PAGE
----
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MEET THE STUDENT ASKING THE QUESTION

student
Asked by: Kiersten Godoy
School: Glenwood Elementary School; Vestal
Grade: 2
Teacher: Mrs. Summerfield
Hobbies/Interests:

Riding horses, swimming and climbing trees. 


Career Interest: Veterinarian



MEET THE SCIENTIST

faculty
Answered by: Hiroki Sayama
Title: Director, Collective Dynamics of Complex Systems Research Group, Binghamton University
Department:
About Scientist:

Departments: Associate Professor, Bioengineering & Systems Science and Industrial Engineering.
Research area: Complex systems, artificial life, mathematical biology, computer and information sciences. 
PhD school: University of Tokyo
Interests/hobbies: Traveling, walking, swimming
Family: Wife, Mari; two sons (Takehiro - 13) and (Yukihiro - 9)
Web page address: http://bingweb.binghamton.edu/~sayama/


ASK A SCIENTIST

Date: 06-13-2012

Question: How did the chicken come first if chickens come from eggs?

Answer:

Great question Kiersten! This is a very old question, puzzling a number of people and making many scholars try to solve it using a variety of approaches, including philosophical, theological, scientific, and even mathematical. But I think I know a definite answer to this dilemma, at least from a biological viewpoint. My answer is, EGGS CAME FIRST. This means something very weird: At some time, the first chicken eggs must have been laid by animals that were not quite chickens. Is it possible?

Look at your parents, and then yourself in a mirror. Are you exactly the same as how your parents are? Maybe not. You may notice small differences, such as the shape of the face, shape of eyebrows, hair color, or even personality or food preference. This tells you an important fact: Children are slightly different from their parents. This is called "variation" in biology. Variations arise because some changes happen to genetic information when it is inherited from parents to children. 

(Just in case you didn't know -- genetic information is written in lengthy molecules called DNA, whose copies exist in almost all cells in your body. It determines how a living thing is shaped and behaves.)

Another important fact is that the genetic information will never change during an individual's life. So, the genetic information you have in your body cells today is the same as what you had when you were still a baby growing in your mom's pregnant belly. Genetically, you have been you, all the time, no matter what. 

These two facts are already enough to give a logical answer to your question. If genetic changes can't happen during a child's growth, it is not possible that "non-chicken" eggs grow into chickens. So, definitely, chickens can't come first. Meanwhile, genetic changes can and do happen when parents give birth to children, so it is a possibility that some non-chicken animals lay eggs that are genetically fully chicken. This must be the how chickens started. Nowadays those ancestors of chickens are thought to be red and grey jungle fowls -- wild types of chickens living in Asia that are not tame enough to be considered "chickens" as we know them.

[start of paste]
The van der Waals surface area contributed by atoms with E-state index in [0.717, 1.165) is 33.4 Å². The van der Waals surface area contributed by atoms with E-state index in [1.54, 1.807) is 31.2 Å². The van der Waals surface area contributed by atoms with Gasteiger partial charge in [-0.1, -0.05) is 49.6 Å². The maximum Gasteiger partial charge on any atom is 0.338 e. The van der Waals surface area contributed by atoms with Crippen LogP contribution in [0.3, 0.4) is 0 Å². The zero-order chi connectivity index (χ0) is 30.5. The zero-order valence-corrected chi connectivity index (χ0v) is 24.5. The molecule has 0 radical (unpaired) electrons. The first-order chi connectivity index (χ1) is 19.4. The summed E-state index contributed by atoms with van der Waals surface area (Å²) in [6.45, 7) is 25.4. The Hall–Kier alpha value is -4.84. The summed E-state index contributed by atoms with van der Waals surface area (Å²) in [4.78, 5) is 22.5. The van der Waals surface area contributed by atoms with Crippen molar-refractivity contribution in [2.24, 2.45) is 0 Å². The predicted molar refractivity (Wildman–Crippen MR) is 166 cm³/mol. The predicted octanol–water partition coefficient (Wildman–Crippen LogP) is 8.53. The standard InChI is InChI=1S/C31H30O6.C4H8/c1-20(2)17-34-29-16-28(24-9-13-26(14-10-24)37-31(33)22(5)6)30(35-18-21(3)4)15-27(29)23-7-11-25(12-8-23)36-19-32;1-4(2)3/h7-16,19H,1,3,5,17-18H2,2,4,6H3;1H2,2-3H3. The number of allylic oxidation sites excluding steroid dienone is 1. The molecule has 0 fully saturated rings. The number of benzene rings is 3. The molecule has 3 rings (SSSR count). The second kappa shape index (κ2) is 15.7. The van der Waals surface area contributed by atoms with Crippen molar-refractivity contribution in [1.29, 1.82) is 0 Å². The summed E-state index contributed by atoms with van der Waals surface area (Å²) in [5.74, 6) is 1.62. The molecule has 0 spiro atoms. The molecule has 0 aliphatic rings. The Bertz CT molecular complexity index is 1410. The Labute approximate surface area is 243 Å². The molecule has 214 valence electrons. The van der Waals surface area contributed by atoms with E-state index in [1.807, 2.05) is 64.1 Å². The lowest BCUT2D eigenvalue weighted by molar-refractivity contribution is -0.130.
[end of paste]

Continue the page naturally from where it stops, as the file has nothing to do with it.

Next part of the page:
I must say, though, that it would be very hard to find out exactly when and where the first chicken eggs were laid. This is because there is no direct record available (note: the origin of chickens probably dates back several thousand years ago), and also because the border between what is a chicken and what is not is quite fuzzy. But these issues don't shake up our logical conclusion: Eggs must have come first, not chickens. Now you can brag about this knowledge to your family and friends. :)

Ask a Scientist appears Thursdays. Questions are answered by faculty at Binghamton University.  Teachers in the greater Binghamton area who wish to participate in the program are asked to write to Ask A Scientist, c/o Binghamton University, Office of Communications and Marketing, PO Box 6000, Binghamton, NY 13902-6000 or e-mail scientist@binghamton.edu. Check out the Ask a Scientist Web site at askascientist.binghamton.edu. To submit a question, download the submission form(.pdf, 460kb).

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Last Updated: 6/22/10